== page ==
WebAPI Parameter binding under the hood

I wrote about WebAPI’s parameter binding at a high level before. Here’s what’s happening under the hood. The most fundamental object for binding parameters from a request in WebAPI is a HttpParameterBinding. This binds a single parameter. The binding is created upfront and then is invoked across requests. This means the binding must be determined from static information such as the parameter’s name, type, or global config.  A parameter binding has a reference to the HttpParameterDescriptor, which provides static information about the parameter from the action’s signature.

Here’s the key method on HttpParameterBinding: 

 public abstract Task ExecuteBindingAsync(
    ModelMetadataProvider metadataProvider, 
    HttpActionContext actionContext, 
    CancellationToken cancellationToken);

This is invoked on each request to perform the actual binding. It takes in the action context (which has the incoming request) and then does the binding and populates the result in the argument dictionary hanging off action context. This method returns a Task in case the binding needs to do an IO operation like read the content stream. 

Examples of bindings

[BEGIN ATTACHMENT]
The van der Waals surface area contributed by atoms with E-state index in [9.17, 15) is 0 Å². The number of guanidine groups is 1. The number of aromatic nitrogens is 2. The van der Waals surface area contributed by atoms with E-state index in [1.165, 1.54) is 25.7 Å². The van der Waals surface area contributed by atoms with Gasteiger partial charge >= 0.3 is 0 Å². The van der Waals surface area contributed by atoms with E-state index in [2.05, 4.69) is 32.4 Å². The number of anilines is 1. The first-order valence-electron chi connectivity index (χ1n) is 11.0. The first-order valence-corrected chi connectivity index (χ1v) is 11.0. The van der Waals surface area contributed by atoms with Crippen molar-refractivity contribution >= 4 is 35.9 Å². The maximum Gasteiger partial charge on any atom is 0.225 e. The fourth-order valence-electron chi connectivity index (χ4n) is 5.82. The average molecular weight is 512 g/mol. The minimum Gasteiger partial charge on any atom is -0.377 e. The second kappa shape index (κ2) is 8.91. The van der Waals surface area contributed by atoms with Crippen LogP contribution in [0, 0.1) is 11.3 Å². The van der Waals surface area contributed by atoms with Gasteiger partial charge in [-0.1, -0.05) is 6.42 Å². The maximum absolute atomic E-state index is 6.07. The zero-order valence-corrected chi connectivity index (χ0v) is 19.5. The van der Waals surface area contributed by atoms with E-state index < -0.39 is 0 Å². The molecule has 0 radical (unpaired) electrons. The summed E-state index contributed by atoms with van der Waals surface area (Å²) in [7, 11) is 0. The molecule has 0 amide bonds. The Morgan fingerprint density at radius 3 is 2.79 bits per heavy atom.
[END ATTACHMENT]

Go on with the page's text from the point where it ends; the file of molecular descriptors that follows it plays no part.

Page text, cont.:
WebAPI has two major parameter bindings: ModelBindingParameterBinder or FormatterParameterBinder.  The first uses model binding, and generally assembles the parameter from the URI. The second uses the MediaTypeFormatters to read the parameter from the content stream.

Ultimately, these are both just derived classes from HttpParameterBinding. Once WebAPI gets the binding, it just invokes the ExecuteBindingAsync method  and doesn’t care about the parameter’s type, it’s name, whether it had a default value, whether it was model binding vs. formatters, etc.

However, you can always add your own. For example, suppose you want to bind action parameters of type IPrincipal to automatically go against the thread’s current principal. Clearly, this does touch the content stream or need the facilities from model binding. You could create a custom binding like so:

     // Example of a binder
    public class PrincipalParameterBinding : HttpParameterBinding
        public PrincipalParameterBinding(HttpParameterDescriptor p) : base(p) { }
        public override Task ExecuteBindingAsync(ModelMetadataProvider metadataProvider, 
                                    HttpActionContext actionContext, CancellationToken cancellationToken)
            IPrincipal p = Thread.CurrentPrincipal;
            SetValue(actionContext, p);

            var tsc = new TaskCompletionSource<object>();
            return tsc.Task;